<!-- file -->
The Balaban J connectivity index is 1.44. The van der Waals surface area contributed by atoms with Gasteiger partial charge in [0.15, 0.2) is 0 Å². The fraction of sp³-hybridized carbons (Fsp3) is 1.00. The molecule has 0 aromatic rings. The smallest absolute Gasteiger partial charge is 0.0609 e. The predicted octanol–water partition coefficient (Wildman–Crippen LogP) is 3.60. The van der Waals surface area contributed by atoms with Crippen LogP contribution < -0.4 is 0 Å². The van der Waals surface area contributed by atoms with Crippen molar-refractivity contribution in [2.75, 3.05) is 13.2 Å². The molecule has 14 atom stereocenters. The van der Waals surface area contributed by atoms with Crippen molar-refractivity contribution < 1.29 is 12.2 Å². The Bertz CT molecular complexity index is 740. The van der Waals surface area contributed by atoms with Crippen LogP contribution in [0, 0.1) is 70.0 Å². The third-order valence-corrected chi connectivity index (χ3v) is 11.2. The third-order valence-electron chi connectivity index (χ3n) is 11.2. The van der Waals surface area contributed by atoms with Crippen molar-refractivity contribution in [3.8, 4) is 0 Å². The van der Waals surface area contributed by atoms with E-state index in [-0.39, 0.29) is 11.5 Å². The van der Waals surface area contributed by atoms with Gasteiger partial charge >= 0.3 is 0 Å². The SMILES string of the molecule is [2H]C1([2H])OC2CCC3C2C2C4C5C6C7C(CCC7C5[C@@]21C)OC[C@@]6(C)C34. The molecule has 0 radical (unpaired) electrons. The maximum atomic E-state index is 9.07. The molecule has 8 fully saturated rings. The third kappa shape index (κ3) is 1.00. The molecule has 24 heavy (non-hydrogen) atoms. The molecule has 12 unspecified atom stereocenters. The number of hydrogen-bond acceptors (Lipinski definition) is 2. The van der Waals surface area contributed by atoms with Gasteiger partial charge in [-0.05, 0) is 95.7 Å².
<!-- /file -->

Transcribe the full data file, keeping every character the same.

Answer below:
The Balaban J connectivity index is 1.44. The van der Waals surface area contributed by atoms with Gasteiger partial charge in [0.15, 0.2) is 0 Å². The fraction of sp³-hybridized carbons (Fsp3) is 1.00. The molecule has 0 aromatic rings. The smallest absolute Gasteiger partial charge is 0.0609 e. The predicted octanol–water partition coefficient (Wildman–Crippen LogP) is 3.60. The van der Waals surface area contributed by atoms with Crippen LogP contribution < -0.4 is 0 Å². The van der Waals surface area contributed by atoms with Crippen molar-refractivity contribution in [2.75, 3.05) is 13.2 Å². The molecule has 14 atom stereocenters. The van der Waals surface area contributed by atoms with Crippen molar-refractivity contribution < 1.29 is 12.2 Å². The Bertz CT molecular complexity index is 740. The van der Waals surface area contributed by atoms with Crippen LogP contribution in [0, 0.1) is 70.0 Å². The third-order valence-corrected chi connectivity index (χ3v) is 11.2. The third-order valence-electron chi connectivity index (χ3n) is 11.2. The van der Waals surface area contributed by atoms with Crippen molar-refractivity contribution in [3.8, 4) is 0 Å². The van der Waals surface area contributed by atoms with E-state index in [-0.39, 0.29) is 11.5 Å². The van der Waals surface area contributed by atoms with Gasteiger partial charge >= 0.3 is 0 Å². The SMILES string of the molecule is [2H]C1([2H])OC2CCC3C2C2C4C5C6C7C(CCC7C5[C@@]21C)OC[C@@]6(C)C34. The molecule has 0 radical (unpaired) electrons. The maximum atomic E-state index is 9.07. The molecule has 8 fully saturated rings. The third kappa shape index (κ3) is 1.00. The molecule has 24 heavy (non-hydrogen) atoms. The molecule has 12 unspecified atom stereocenters. The number of hydrogen-bond acceptors (Lipinski definition) is 2. The van der Waals surface area contributed by atoms with Gasteiger partial charge in [-0.05, 0) is 95.7 Å².